For postoperative iatrogenic AVB, it is generally acknowledged that the proper duration of observation before permanent pacemaker placement is 7–14 days [11, 12]. However, in China, it is difficult for the patient’s family to accept postoperative pacemaker implantation, therefore, the observation time was extended, usually up to 3 weeks. Surgical placement of epicardial pacemaker is commonly known as the first choice for children with iatrogenic AVB who are younger than 4 years old, especially for the patient with complicated cardiac deformities, such as single ventricle and ccTGA.

All of our patients were implanted with a steroid-eluting lead. Compared with the traditional non-steroid-eluting lead, it could significantly reduce inflammation, with a low sensing threshold and is more durable [13, 14]. During follow-up, we didn’t observe a significant increase in the ventricular stimulation threshold, impedance, or R wave.

Generally speaking, children have a higher heart rate than adults, so their pulse generator is frequently exhausted earlier because of high pacing rates. In the patient less than 19 years old who had received permanent pacemaker implantation, it was reported that the mean longevity of the pacemaker generator was 5.5 years, and the lead was 10.8 years [6]. In the present study, no lead fracture was recorded, but four patients underwent reoperation for generator change because of battery depletion.

Although all patients’ cardiac functions were within the normal range (LVEF > 55 % is considered as normal [15]), the last follow-up examination showed significant decreases in LVEF compared with the post-operation examination. The major reason could be the pacing mode. Studies have shown that epicardial right ventricular free wall pacing could result in pathologic left ventricular dilatation and dysfunction, which could do harm to the patient’s cardiac functions [16, 17]. The significant risk factor for the development of LV dilatation and dysfunction was the presence of epicardial RV free wall pacing. One cross-sectional multicenter study showed that LV pacing especially apical and lateral wall pacing were associated with the best preservation of LV function, which appears to be related to preserved mechanical synchrony and contraction efficiency [15]. Surgical access to the LV is possible through the left lateral thoracotomy [18], therefore, the pacing site could be optimized in the future study.

Twenty percent of patients in our study had MACE as heart failure or sudden death. All these patients were iatrogenic AVB following complex congenital heart surgery. These patients received a single chamber pacemaker. Currently, dual chamber pacing systems are the first choice for pediatric patients in western countries, but single chamber pacing systems are still widely used in China. It is no doubt that dual chamber pacing is better than single chamber pacing, because it more closely resembles cardiac physiology [19]. Therefore, with improvements in the public health insurance system, for the complex CHD patient who suffered from iatrogenic AVB after surgical repair, dual chamber pacing may reduce morbidity from heart failure and sudden death.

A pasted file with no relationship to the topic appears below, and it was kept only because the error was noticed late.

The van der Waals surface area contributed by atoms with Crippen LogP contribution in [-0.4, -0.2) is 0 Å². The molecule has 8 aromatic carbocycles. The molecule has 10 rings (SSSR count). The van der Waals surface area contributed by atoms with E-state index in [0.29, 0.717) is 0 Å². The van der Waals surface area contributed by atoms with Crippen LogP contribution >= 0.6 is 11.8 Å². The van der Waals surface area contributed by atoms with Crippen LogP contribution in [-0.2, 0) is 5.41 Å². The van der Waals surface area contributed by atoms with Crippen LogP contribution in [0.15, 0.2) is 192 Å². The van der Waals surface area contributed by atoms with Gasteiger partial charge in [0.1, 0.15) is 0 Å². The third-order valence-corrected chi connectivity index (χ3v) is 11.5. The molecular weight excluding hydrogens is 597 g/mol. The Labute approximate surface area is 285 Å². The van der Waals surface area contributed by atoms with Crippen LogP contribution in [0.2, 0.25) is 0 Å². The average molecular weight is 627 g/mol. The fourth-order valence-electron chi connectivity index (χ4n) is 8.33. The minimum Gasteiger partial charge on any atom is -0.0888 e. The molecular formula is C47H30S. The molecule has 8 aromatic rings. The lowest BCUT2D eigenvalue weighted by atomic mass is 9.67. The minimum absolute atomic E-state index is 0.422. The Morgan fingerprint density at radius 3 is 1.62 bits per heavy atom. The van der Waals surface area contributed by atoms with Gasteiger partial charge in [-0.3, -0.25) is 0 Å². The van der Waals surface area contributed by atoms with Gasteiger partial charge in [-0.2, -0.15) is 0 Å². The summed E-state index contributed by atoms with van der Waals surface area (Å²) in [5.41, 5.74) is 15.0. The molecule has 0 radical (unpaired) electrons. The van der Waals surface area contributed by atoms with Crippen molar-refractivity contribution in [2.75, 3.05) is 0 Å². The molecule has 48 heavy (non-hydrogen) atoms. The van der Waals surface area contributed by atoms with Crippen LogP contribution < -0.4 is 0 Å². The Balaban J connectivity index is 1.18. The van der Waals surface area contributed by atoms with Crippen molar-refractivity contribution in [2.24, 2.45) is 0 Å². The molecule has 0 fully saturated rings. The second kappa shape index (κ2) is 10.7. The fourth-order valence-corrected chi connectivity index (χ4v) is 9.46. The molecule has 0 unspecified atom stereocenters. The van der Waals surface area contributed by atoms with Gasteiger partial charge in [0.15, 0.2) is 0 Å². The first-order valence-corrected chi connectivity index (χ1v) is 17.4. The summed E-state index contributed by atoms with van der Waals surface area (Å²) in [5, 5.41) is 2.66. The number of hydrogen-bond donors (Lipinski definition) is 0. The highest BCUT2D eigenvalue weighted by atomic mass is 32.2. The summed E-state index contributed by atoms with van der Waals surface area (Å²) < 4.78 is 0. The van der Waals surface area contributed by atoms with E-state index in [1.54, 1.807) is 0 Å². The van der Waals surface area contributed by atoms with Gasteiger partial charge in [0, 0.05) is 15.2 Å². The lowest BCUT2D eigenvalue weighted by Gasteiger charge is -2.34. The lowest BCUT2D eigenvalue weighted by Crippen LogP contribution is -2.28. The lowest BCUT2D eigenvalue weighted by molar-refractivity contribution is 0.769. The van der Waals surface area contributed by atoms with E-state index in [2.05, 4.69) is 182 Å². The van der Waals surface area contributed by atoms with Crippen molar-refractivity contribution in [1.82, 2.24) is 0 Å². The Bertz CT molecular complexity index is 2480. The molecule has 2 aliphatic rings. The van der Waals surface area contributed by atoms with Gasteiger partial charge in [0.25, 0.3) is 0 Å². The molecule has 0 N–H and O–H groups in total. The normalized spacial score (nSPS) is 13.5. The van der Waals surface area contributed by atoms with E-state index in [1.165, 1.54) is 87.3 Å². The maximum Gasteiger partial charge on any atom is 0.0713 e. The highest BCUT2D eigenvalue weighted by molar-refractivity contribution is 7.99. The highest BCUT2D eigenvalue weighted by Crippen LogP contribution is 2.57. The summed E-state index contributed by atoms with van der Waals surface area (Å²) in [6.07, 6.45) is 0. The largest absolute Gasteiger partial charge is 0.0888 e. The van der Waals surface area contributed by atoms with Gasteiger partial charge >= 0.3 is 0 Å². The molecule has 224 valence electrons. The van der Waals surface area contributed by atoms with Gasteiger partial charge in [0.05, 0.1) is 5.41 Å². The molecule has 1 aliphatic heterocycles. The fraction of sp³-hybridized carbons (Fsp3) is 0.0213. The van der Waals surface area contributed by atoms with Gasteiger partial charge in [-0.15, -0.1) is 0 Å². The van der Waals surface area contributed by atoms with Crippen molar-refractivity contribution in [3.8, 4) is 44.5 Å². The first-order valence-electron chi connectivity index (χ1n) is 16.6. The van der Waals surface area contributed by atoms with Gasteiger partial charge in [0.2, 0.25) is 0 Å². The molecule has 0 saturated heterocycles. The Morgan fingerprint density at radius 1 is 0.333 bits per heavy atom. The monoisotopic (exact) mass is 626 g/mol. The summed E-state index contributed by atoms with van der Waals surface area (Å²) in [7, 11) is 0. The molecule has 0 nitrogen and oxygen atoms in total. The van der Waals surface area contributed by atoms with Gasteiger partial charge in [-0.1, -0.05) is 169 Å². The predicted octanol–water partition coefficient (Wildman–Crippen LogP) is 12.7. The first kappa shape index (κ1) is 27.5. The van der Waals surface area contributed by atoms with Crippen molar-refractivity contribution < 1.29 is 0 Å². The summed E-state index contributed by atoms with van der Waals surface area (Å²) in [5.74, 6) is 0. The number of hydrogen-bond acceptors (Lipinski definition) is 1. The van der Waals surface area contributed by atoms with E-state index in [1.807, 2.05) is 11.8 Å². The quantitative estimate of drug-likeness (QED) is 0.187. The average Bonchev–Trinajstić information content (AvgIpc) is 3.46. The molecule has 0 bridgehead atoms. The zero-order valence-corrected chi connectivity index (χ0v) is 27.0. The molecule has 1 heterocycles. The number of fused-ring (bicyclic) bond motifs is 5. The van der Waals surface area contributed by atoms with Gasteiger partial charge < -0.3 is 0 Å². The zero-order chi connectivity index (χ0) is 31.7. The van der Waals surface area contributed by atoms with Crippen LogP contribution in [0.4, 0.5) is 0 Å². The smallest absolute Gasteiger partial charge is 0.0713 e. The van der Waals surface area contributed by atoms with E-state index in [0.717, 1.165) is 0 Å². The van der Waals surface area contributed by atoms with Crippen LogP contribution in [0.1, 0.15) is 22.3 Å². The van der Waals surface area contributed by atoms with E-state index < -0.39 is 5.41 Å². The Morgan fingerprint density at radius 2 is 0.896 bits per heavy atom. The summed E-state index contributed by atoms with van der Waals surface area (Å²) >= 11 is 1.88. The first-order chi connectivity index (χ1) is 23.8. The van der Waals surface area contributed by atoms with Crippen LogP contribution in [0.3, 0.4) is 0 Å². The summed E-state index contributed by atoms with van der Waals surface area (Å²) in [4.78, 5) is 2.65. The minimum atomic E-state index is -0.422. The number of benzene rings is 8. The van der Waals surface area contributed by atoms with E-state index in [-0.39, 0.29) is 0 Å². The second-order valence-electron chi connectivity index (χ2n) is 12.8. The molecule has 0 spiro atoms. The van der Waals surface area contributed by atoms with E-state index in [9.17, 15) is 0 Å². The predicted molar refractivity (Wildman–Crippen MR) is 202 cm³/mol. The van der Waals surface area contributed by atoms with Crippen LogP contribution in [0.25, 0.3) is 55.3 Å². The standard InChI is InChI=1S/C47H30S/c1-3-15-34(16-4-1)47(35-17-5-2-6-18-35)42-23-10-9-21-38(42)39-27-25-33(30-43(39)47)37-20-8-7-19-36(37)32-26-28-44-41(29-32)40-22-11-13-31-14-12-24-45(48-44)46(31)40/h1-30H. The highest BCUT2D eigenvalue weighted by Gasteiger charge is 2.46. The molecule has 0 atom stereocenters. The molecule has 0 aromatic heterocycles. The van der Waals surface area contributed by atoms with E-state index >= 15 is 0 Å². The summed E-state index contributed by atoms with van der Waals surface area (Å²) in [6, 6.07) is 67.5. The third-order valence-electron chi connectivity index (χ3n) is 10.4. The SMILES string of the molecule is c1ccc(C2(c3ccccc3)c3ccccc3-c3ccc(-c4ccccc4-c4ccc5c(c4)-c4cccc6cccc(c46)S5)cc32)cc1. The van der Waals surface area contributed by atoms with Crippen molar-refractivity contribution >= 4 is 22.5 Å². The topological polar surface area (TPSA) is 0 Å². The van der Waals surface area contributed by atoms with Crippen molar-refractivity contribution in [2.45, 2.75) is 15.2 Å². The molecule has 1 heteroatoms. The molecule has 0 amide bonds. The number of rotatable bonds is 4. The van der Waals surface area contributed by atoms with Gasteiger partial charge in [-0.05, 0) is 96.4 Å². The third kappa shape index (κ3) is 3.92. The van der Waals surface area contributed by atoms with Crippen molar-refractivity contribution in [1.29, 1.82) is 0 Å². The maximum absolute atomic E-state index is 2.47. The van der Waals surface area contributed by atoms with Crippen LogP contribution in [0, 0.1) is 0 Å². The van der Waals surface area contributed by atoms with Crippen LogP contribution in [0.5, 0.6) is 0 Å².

In summary, iatrogenic AVB following congenital heart surgery is the primary reason for the placement of permanent pacemaker in CHD patients. The epicardial approach for permanent pacemaker implantation provided acceptable outcomes for iatrogenic AVB. However, for the complex CHD patient with iatrogenic AVB, the pacemaker type should be optimized.



atrial septal defect


atrioventricular block


corrected transposition of great arteries


congenital heart diseases


double outlet right ventricle


left ventricular end diastolic diameter


left ventricular ejection fraction


major adverse cardiac events


complete endocardial cushion defect


tetralogy of Fallot


ventricular septal defect


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This study was supported by Program for New Century Excellent Talents in University, Foundation for Young Investigator at Peking Union Medical College (XHQN09 and XR01-YP) and Foundation for Professor in PUMC.

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Correspondence to Chengwei Zou or Hao Zhang.

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The authors declare that they have no competing interests.

Authors’ contributions

TZ and YWL carried out the data collection, participated in the analysis and interpretation of clinical data, drafted the manuscript and performed the statistical analysis. CWZ participated in the design of the study and revised the intellectual content. HZ conceived of the study, performed all of the surgical procedures, and helped to draft the manuscript. All authors read and approved the final manuscript.

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Zhang, T., Liu, Y., Zou, C. et al. Single chamber permanent epicardial pacing for children with congenital heart disease after surgical repair. J Cardiothorac Surg 11, 61 (2016).